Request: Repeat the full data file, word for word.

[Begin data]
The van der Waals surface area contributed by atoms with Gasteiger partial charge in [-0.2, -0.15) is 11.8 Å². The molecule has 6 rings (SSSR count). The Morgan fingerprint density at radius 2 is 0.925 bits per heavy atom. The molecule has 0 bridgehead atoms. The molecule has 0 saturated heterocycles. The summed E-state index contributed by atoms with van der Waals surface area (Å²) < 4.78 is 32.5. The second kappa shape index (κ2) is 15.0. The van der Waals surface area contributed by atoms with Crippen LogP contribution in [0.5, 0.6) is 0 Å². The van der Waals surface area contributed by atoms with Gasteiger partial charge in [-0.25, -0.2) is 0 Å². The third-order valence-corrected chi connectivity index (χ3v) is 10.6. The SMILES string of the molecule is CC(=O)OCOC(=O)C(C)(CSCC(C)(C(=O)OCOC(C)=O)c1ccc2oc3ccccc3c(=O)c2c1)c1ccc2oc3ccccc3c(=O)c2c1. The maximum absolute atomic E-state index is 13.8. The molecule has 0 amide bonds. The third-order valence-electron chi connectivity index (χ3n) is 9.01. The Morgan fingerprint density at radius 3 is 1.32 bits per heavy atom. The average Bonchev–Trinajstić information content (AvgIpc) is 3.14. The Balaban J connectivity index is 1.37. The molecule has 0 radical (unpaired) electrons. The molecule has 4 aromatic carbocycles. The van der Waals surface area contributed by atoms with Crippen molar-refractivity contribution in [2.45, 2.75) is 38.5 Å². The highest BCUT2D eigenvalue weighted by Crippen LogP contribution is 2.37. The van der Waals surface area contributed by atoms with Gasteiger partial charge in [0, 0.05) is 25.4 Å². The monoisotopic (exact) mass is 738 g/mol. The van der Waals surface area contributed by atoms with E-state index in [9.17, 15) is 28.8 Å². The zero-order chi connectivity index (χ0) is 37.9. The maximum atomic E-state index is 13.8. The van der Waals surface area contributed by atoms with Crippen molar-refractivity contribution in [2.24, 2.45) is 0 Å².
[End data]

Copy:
The van der Waals surface area contributed by atoms with Gasteiger partial charge in [-0.2, -0.15) is 11.8 Å². The molecule has 6 rings (SSSR count). The Morgan fingerprint density at radius 2 is 0.925 bits per heavy atom. The molecule has 0 bridgehead atoms. The molecule has 0 saturated heterocycles. The summed E-state index contributed by atoms with van der Waals surface area (Å²) < 4.78 is 32.5. The second kappa shape index (κ2) is 15.0. The van der Waals surface area contributed by atoms with Crippen LogP contribution in [0.5, 0.6) is 0 Å². The van der Waals surface area contributed by atoms with Gasteiger partial charge in [-0.25, -0.2) is 0 Å². The third-order valence-corrected chi connectivity index (χ3v) is 10.6. The SMILES string of the molecule is CC(=O)OCOC(=O)C(C)(CSCC(C)(C(=O)OCOC(C)=O)c1ccc2oc3ccccc3c(=O)c2c1)c1ccc2oc3ccccc3c(=O)c2c1. The maximum absolute atomic E-state index is 13.8. The molecule has 0 amide bonds. The third-order valence-electron chi connectivity index (χ3n) is 9.01. The Morgan fingerprint density at radius 3 is 1.32 bits per heavy atom. The average Bonchev–Trinajstić information content (AvgIpc) is 3.14. The Balaban J connectivity index is 1.37. The molecule has 0 radical (unpaired) electrons. The molecule has 4 aromatic carbocycles. The van der Waals surface area contributed by atoms with Crippen molar-refractivity contribution in [2.45, 2.75) is 38.5 Å². The highest BCUT2D eigenvalue weighted by Crippen LogP contribution is 2.37. The van der Waals surface area contributed by atoms with Gasteiger partial charge in [0, 0.05) is 25.4 Å². The monoisotopic (exact) mass is 738 g/mol. The van der Waals surface area contributed by atoms with E-state index in [9.17, 15) is 28.8 Å². The zero-order chi connectivity index (χ0) is 37.9. The maximum atomic E-state index is 13.8. The van der Waals surface area contributed by atoms with Crippen molar-refractivity contribution in [2.24, 2.45) is 0 Å².